Many people ask what is Freemasonry? How do I become a Freemason? Most Freemasons have a difficult time with this type of question. Freemasonry is a complex subject and certainly deserves more than a simple sentence or two, so most Freemasons tend to be tongue tied over what to say. They have difficulty expressing the depth of their feelings in a way that makes sense to the person asking the question. In general, Freemasonry has been characterized as a fraternity devoted to high ideals and admirable benevolence whereby community service and charitable work are, in fact, principal Masonic activities. Over the years hundred of articles and writings has been written that express the essence of freemasonry. The following and future articles will help describe what Freemasonry is and what it means to a Freemason.
Flattering as it may be to the human mind, and truly honorable as it is to receive from our fellow citizens testimonies of approbation for exertions to promote the public welfare, it is not less pleasing to know that the milder virtues of the heart are highly respected by a Society whose liberal principles must be founded in the immutable laws of truth and justice. To enlarge the sphere of social happiness is worthy of the benevolent design of a Masonic institution; and it is most fervently to be wished that the conduct of every member of the Fraternity, as well as those publications that discover the principles which actuate them, may tend to convince mankind that the great object of Masonry is to promote the happiness of the human race. [GEORGE WASHINGTON]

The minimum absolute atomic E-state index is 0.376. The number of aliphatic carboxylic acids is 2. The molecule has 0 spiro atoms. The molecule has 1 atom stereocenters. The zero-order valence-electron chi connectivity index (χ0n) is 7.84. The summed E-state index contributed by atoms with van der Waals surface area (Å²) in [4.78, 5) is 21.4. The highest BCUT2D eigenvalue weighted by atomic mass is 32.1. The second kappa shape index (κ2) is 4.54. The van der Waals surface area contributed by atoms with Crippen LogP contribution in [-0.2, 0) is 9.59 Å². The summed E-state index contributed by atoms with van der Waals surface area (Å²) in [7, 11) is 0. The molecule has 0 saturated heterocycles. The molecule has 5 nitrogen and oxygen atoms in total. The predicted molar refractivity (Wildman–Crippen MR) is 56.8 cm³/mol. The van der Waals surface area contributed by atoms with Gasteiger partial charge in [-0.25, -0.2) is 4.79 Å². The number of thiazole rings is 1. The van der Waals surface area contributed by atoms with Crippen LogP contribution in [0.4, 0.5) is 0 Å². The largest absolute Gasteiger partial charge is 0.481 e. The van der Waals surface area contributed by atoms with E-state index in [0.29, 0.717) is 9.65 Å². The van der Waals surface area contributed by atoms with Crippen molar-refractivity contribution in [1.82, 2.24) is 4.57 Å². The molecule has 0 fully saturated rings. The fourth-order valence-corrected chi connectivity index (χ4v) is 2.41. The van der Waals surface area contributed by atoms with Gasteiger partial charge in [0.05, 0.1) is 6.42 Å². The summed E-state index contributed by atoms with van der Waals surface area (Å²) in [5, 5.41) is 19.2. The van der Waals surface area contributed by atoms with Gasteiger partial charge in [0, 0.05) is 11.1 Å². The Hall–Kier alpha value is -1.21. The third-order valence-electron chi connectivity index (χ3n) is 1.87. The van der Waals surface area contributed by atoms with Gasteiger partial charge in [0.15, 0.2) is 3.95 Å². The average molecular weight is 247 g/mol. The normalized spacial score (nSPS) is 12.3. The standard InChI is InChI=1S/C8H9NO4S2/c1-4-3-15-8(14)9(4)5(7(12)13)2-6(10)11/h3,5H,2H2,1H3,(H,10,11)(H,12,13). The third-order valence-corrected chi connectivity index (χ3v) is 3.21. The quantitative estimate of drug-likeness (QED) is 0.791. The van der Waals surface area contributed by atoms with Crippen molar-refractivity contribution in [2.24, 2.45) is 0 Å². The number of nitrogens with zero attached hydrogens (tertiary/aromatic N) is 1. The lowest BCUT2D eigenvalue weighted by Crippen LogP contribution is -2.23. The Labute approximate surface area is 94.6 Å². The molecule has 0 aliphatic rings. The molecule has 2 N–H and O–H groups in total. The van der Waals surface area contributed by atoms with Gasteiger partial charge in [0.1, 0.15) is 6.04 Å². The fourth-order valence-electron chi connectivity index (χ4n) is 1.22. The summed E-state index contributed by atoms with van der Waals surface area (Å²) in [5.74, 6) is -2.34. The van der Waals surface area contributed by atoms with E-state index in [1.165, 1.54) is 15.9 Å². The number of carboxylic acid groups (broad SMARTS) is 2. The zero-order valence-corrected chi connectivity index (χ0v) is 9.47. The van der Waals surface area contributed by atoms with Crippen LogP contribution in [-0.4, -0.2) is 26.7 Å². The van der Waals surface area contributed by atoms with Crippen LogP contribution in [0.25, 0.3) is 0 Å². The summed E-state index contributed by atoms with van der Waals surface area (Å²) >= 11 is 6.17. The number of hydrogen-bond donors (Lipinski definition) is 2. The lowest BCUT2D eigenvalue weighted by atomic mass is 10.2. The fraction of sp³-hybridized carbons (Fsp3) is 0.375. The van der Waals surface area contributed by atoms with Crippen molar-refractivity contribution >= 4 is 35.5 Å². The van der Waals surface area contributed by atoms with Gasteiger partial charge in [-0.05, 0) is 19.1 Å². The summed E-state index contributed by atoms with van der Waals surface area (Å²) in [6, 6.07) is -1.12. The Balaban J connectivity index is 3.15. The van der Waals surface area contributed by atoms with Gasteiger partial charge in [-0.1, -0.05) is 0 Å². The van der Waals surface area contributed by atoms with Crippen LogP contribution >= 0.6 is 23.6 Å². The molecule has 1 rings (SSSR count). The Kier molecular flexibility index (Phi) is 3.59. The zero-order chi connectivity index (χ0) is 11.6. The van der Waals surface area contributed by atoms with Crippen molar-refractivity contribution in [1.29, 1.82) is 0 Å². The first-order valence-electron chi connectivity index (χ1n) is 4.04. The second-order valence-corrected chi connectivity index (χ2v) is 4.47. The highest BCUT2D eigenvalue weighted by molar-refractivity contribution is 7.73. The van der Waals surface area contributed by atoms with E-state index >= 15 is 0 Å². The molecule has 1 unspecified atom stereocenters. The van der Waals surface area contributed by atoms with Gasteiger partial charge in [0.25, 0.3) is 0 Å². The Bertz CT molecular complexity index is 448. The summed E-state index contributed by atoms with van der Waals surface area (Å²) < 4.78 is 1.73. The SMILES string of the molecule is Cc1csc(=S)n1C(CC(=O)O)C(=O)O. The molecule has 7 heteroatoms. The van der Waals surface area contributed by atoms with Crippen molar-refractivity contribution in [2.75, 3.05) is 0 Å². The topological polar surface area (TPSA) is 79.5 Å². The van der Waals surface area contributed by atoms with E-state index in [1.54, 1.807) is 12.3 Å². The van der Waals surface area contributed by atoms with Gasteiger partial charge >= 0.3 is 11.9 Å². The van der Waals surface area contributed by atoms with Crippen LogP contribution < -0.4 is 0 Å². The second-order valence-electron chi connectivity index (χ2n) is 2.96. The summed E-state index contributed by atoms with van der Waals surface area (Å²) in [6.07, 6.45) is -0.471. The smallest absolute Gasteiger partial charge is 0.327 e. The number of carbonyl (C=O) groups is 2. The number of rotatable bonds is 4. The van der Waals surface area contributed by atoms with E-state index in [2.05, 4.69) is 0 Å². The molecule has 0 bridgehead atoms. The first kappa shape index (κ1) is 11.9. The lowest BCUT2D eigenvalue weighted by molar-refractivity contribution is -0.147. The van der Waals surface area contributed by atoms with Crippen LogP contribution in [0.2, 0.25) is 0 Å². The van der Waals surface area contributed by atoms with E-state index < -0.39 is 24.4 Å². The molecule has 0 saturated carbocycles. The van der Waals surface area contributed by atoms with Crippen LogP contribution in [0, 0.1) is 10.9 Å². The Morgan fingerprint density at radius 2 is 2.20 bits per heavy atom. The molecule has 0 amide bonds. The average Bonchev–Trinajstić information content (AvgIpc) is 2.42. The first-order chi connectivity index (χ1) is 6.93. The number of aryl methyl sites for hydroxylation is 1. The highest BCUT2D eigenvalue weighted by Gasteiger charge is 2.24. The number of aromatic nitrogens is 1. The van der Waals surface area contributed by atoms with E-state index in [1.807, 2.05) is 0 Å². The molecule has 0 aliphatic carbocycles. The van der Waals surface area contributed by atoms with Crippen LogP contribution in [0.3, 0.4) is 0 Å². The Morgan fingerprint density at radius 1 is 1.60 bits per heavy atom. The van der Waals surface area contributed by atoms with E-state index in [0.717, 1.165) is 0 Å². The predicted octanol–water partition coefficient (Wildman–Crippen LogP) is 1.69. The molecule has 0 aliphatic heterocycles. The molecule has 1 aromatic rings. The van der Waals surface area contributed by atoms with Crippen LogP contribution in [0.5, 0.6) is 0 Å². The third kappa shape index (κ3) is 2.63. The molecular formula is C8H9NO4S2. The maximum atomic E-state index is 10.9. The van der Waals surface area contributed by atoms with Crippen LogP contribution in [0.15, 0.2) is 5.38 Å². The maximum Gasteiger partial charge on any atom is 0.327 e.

As a fraternity, Freemasonry provides an opportunity for men to meet and enjoy friendly companionship. In the spirit of helpfulness and brotherly love and guided by strict moral principles it encourages goodwill toward all mankind. Freemasonry is of a personal nature in its private ceremonies. Its ritual dramatizes a philosophy of life based on morality. It promotes self- improvement. The tools of operative masons are used to symbolize and teach the basic principles of brotherly love, charity, and truth, which Masons are encouraged to practice in their daily lives. Charity is a tangible way in which Masons help those whose circumstances in life fairly warrant it.
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